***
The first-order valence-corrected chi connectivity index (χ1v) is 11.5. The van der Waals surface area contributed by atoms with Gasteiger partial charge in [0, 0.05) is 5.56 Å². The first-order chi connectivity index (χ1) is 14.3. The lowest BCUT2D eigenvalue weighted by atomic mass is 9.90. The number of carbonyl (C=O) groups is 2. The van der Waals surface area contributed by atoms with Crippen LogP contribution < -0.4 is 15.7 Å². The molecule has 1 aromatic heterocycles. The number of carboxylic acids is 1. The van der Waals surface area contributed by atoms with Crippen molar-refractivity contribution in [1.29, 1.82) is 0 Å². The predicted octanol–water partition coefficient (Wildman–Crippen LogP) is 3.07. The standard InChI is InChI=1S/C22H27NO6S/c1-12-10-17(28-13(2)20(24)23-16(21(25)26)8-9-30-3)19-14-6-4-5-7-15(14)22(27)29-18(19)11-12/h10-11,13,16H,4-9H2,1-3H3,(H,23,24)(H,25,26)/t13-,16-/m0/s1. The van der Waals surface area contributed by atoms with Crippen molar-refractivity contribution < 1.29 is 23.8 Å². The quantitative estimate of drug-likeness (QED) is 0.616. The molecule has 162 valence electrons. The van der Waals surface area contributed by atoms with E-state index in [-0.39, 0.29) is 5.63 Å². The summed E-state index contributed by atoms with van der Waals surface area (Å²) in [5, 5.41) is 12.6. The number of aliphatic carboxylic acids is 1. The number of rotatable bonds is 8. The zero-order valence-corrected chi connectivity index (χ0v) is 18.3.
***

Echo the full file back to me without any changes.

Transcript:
The first-order valence-corrected chi connectivity index (χ1v) is 11.5. The van der Waals surface area contributed by atoms with Gasteiger partial charge in [0, 0.05) is 5.56 Å². The first-order chi connectivity index (χ1) is 14.3. The lowest BCUT2D eigenvalue weighted by atomic mass is 9.90. The number of carbonyl (C=O) groups is 2. The van der Waals surface area contributed by atoms with Crippen LogP contribution < -0.4 is 15.7 Å². The molecule has 1 aromatic heterocycles. The number of carboxylic acids is 1. The van der Waals surface area contributed by atoms with Crippen molar-refractivity contribution in [1.29, 1.82) is 0 Å². The predicted octanol–water partition coefficient (Wildman–Crippen LogP) is 3.07. The standard InChI is InChI=1S/C22H27NO6S/c1-12-10-17(28-13(2)20(24)23-16(21(25)26)8-9-30-3)19-14-6-4-5-7-15(14)22(27)29-18(19)11-12/h10-11,13,16H,4-9H2,1-3H3,(H,23,24)(H,25,26)/t13-,16-/m0/s1. The van der Waals surface area contributed by atoms with Crippen molar-refractivity contribution < 1.29 is 23.8 Å². The quantitative estimate of drug-likeness (QED) is 0.616. The molecule has 162 valence electrons. The van der Waals surface area contributed by atoms with E-state index in [-0.39, 0.29) is 5.63 Å². The summed E-state index contributed by atoms with van der Waals surface area (Å²) in [5, 5.41) is 12.6. The number of aliphatic carboxylic acids is 1. The number of rotatable bonds is 8. The zero-order valence-corrected chi connectivity index (χ0v) is 18.3.